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Photos by Doug Baker

New facility fosters innovation, collaboration in electrical and computer engineering

A ransomware attack launched in Europe on Friday, May 12, infected as many as a quarter million computers in more than 150 countries, underscoring the growing need for cybersecurity professionals.

The University of Delaware is doing its part to help meet this need with education programs offered through the Department of Electrical and Computer Engineering, and students interested in this field now have access to a new facility with the equipment and capabilities to hold “live-fire” cyber defense and warfare training.

The facility is part of the new $2-million Innovation Suite, known as the iSuite, unveiled on Saturday, May 21, as part of the department’s 125th anniversary celebration.

In addition to the Cyber Range, the 4,500-square-foot iSuite includes the Collaboration Hub and the Makerspace.

“This state-of-the-art teaching laboratory will enable students, faculty and industry collaborator teams to brainstorm, collaborate, prototype and test solutions to society’s grandest challenges,” says department chair Kenneth Barner.

For Chase Cotton, who teaches courses in cybersecurity, the iSuite could not have come at a better time.

“This new hands-on facility will prepare our students for cybersecurity-related careers in the highly competitive sectors of finance, military or government,” he said.

Some will pursue careers directly in government or industry security, while others will become programmers or engineers who create more secure consumer products, software and services.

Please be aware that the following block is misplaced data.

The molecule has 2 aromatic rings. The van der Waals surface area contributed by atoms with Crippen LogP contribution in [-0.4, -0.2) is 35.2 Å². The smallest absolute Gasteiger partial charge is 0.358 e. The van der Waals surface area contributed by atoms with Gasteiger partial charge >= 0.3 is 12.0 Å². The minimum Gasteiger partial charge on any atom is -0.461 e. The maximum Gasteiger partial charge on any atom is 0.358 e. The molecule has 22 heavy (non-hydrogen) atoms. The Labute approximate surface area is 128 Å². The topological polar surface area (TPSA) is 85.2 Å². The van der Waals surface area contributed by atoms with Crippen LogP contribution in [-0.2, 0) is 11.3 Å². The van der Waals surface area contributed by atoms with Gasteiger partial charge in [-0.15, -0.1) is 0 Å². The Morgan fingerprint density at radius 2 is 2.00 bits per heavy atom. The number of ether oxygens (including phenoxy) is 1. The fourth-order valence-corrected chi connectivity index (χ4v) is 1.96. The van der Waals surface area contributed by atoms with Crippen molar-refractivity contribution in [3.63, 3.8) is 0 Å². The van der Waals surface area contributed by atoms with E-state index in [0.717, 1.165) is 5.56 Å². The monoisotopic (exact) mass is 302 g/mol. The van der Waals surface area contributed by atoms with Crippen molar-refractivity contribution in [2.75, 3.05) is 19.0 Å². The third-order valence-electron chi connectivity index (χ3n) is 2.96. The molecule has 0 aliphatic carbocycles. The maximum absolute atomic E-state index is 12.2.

In his remarks at the ribbon-cutting, Babatunde Ogunnaike, dean of the college, referred to the iSuite as “a space where the inventive genius of the next generation of engineers will be awakened and nurtured, so that [they] can tackle the challenges of today successfully and be ready for the ones tomorrow will bring.”

He also pointed out that many of the amazing feats of engineering over the past century — automobiles, airplanes, computers, electrification, electronics, the internet, radio and television, and the telephone — would not be realities today without the discipline of electrical and computer engineering.

About the 125th anniversary

The Department of Mechanical and Electrical Engineering was founded at UD in 1891, and the two disciplines remained in one department for the next 20 years until electrical engineering branched off into a separate department in 1921. During the 1996-97 academic year, a computer engineering degree was established, and the department name was changed to Electrical and Computer Engineering (ECE).

In addition to the ribbon-cutting, ECE’s 125th anniversary celebration also included a student drone competition, a barbecue lunch, a research showcase featuring both graduate and undergraduate student accomplishment, campus tours and a gala. The agenda also included several “SPARC” (Society Provoking Arresting Research Conversations) sessions and ECEx talks on topics ranging from commercialization and future technologies to education and women in engineering.

About the iSuite

Funding for the facility was provided by the state of Delaware, the Unidel Foundation and electrical engineering alumni Bob Pritchett (BEE, 1961), Karen Bloch (M.S. 1997; Ph.D. 2004),  and Don Cain (BEE 1968).

The new facility includes the following components:

Cyber Range – a core discipline lab with a full suite of computer and networking capabilities to hold “live-fire” cyber defense and warfare training combined with electronic test and measurement instruments to allow integration of exercises with physical (e.g., Internet of Things, or IoT) devices.

Collaboration Hub – a casual, multi-use environment where teams can think creatively, brainstorm project ideas and present their ideas and projects to on-site and remote collaborators

Makerspace – an imagination space laboratory in which students can conceive, design, prototype and test their ideas and systems.


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